The Spiritual Practice of Kindness
I’ve been thinking a great deal these past few months about the role of the congregation, and of faith communities in general, at a time when there is a great deal of tension in the air, especially in the realm of political matters. I’ve had a number of conversations with members and one thing is very clear to me. Here at Congregation B’nai Shalom, where we have been working hard to place community connection at the heart of who we are and what we do, our members deeply care about preserving our congregation as a place where that value remains at our heart. Of course, that doesn’t mean that we can never speak of differences of opinions, or that we cocoon ourselves from significant events where core faith-based values call upon us to speak up. But I am committed to being very thoughtful about what can genuinely be expressed as Reform Jewish values, and when strongly held opinions and calls to action belong in other settings and not in our congregation. I am committed to ensuring that the broad cross-section of people with different backgrounds and experiences continue to feel that this is a safe space that they can call their spiritual home.
By placing one of our most precious Jewish values, such as performing acts of lovingkindness, at the heart of who we are and what we do as a Jewish community, it helps us to keep our equilibrium at a time when we could so easily be blown off-course and off-center. It helps us remember that it is a spiritual practice to truly listen to those we call friends and neighbors, those we share towns with, and those we share a congregation with. We just finished reading about the Pharaoh whose heart was hardened in the flow of the weekly Torah portions. The practice of kindness softens the heart, enabling us to hear each other more deeply, and to be more responsive to others at their times of need.
Already this year, we have launched CBS Cares, making our entire congregation aware of when someone is in need of short-term assistance following illness or loss, on a town-by-town basis. Our Spiritual Journey Group is making kindness the focus of a multi-month long exploration and practice. Our Social Action group has brought new opportunities to our congregation through family education programs, and an invitation to participate in a larger conversation about ways we can all fit volunteering and giving back to those in need into our busy lives. Our Membership Committee is helping to create new opportunities for connecting through social and cultural activities. And on April 1 we make music the vehicle for placing kindness at the center of who we aspire to be as a congregation. Our Concert for Kindness is an opportunity to elevate the core values that lie at the heart of our faith through song. In addition to our wonderful soloists and other local guest musicians, our headliner is Beth Schafer. Beth last played at Congregation B’nai Shalom at my installation weekend, five years ago. Her songs such as ‘Love Your Neighbor’, ‘Im ain ani li mi li (If I am not for myself, who am I but if I am only for myself what am I, and if not now when)’, and ‘In this House’ are joyful expressions of love and caring. We are blessed to be bringing her up from Atlanta to join us, and the following morning she will be helping us continue our focus on kindness with a special family education morning that we are running with Beth Tikvah. All money raised from the concert will be donated to the Anti-Defamation League (ADL). The ADL has done incredible work in responding to acts of hate directed toward minority groups, and leading educational programs that help our students respond to bullying, antisemitism, and more. We are delighted that their regional director will be joining us for this special evening.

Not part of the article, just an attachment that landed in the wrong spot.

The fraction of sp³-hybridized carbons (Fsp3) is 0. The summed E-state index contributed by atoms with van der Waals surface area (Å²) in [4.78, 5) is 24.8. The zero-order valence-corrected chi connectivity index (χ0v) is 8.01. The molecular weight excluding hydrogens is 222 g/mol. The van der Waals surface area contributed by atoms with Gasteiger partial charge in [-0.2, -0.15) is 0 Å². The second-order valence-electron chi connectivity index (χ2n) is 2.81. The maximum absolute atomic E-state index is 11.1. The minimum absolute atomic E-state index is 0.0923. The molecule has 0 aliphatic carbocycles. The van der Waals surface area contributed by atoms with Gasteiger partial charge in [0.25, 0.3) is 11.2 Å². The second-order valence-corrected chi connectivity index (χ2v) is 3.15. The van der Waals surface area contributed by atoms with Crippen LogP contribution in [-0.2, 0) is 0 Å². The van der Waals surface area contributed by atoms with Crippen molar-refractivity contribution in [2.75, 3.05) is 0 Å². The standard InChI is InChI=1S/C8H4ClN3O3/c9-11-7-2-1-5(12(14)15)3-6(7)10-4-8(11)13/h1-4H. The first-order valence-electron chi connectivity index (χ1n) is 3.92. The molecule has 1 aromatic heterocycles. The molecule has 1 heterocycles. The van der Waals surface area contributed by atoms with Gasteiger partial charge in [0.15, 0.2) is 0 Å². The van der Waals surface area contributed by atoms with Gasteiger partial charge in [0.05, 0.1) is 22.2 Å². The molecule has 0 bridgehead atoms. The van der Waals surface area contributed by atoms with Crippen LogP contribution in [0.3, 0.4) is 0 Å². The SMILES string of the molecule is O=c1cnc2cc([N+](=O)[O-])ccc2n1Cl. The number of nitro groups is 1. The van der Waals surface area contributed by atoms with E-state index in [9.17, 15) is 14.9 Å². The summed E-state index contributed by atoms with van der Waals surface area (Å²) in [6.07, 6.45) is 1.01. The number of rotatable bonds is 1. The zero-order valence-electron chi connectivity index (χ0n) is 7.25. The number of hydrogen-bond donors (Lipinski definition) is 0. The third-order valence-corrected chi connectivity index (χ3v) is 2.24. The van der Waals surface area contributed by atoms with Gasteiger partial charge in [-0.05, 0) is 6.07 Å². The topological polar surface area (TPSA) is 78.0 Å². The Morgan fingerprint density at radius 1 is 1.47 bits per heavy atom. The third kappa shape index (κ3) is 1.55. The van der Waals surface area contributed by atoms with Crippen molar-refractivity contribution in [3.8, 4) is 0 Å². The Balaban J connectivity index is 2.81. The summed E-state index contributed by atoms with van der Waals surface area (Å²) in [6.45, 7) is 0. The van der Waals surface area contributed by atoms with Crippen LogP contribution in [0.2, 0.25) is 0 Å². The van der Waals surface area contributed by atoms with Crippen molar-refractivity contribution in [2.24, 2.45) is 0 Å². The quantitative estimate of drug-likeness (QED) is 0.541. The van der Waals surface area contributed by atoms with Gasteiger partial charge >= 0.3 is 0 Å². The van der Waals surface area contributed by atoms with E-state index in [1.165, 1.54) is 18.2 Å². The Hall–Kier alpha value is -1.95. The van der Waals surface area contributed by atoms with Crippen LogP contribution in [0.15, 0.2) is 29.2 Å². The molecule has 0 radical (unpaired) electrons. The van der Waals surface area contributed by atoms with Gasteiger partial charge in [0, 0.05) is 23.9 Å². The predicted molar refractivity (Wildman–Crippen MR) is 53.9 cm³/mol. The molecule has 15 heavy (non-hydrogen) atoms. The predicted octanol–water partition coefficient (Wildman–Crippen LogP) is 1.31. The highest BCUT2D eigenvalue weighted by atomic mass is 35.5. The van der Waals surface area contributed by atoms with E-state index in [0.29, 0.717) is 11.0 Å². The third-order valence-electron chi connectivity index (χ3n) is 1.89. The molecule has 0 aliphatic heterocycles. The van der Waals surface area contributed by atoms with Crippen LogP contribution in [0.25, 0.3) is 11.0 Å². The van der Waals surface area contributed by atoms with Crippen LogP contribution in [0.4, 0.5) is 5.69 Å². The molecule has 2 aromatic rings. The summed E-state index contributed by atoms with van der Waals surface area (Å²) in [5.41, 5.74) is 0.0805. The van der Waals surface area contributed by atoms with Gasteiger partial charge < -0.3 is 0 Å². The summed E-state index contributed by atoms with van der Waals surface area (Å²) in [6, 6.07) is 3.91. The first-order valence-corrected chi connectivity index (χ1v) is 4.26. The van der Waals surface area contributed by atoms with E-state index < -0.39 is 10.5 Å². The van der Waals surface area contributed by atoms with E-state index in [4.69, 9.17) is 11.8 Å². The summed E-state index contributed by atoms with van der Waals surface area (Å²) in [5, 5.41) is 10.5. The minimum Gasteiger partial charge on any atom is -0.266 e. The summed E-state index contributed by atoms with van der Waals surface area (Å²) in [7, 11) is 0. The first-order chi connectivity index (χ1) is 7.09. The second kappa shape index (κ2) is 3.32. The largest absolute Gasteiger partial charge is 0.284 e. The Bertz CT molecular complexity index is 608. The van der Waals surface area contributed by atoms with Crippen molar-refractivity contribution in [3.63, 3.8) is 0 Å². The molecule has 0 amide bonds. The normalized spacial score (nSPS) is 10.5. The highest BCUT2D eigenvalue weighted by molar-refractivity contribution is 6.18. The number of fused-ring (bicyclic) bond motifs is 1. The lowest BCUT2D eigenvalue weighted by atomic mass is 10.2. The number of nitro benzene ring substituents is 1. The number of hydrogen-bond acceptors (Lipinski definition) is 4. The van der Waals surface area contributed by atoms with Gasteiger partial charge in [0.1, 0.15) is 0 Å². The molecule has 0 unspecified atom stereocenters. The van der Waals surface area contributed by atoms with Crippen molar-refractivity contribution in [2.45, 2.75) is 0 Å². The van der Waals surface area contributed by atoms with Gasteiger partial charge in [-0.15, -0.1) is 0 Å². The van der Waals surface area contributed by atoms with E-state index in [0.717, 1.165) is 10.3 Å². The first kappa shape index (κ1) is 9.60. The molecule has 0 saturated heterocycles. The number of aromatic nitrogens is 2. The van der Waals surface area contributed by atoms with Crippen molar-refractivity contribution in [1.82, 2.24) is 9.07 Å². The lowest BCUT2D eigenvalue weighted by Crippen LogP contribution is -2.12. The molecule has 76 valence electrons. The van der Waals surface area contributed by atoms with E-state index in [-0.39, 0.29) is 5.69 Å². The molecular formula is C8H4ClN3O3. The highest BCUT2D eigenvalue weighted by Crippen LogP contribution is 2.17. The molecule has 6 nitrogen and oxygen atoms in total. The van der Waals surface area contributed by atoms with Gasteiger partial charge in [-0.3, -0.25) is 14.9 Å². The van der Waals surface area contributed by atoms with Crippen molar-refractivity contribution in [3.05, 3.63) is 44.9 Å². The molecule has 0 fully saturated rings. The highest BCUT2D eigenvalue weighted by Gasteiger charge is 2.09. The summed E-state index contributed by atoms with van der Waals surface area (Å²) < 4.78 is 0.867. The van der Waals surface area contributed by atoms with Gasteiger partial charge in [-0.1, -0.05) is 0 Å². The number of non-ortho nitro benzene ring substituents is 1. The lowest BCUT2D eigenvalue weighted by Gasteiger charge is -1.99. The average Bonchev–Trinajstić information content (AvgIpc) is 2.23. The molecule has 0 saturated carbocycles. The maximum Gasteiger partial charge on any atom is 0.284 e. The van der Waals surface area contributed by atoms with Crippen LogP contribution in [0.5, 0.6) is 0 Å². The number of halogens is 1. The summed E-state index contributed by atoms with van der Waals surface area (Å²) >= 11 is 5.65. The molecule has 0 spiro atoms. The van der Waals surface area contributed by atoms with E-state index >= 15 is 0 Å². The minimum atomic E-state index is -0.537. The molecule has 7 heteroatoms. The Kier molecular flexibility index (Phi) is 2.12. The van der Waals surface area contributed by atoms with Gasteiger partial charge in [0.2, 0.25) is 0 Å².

In the midst of challenging times, the most important thing we can do is to walk our walk with mindful awareness of how we treat each other, placing kindness at the heart of what we do. We must be here for each other and for those who are most vulnerable in our society. Please know that my door is always open to those who would like to speak with me about things taking place beyond the walls of our synagogue and the ways we respond to them.
Rabbi Rachel Gurevitz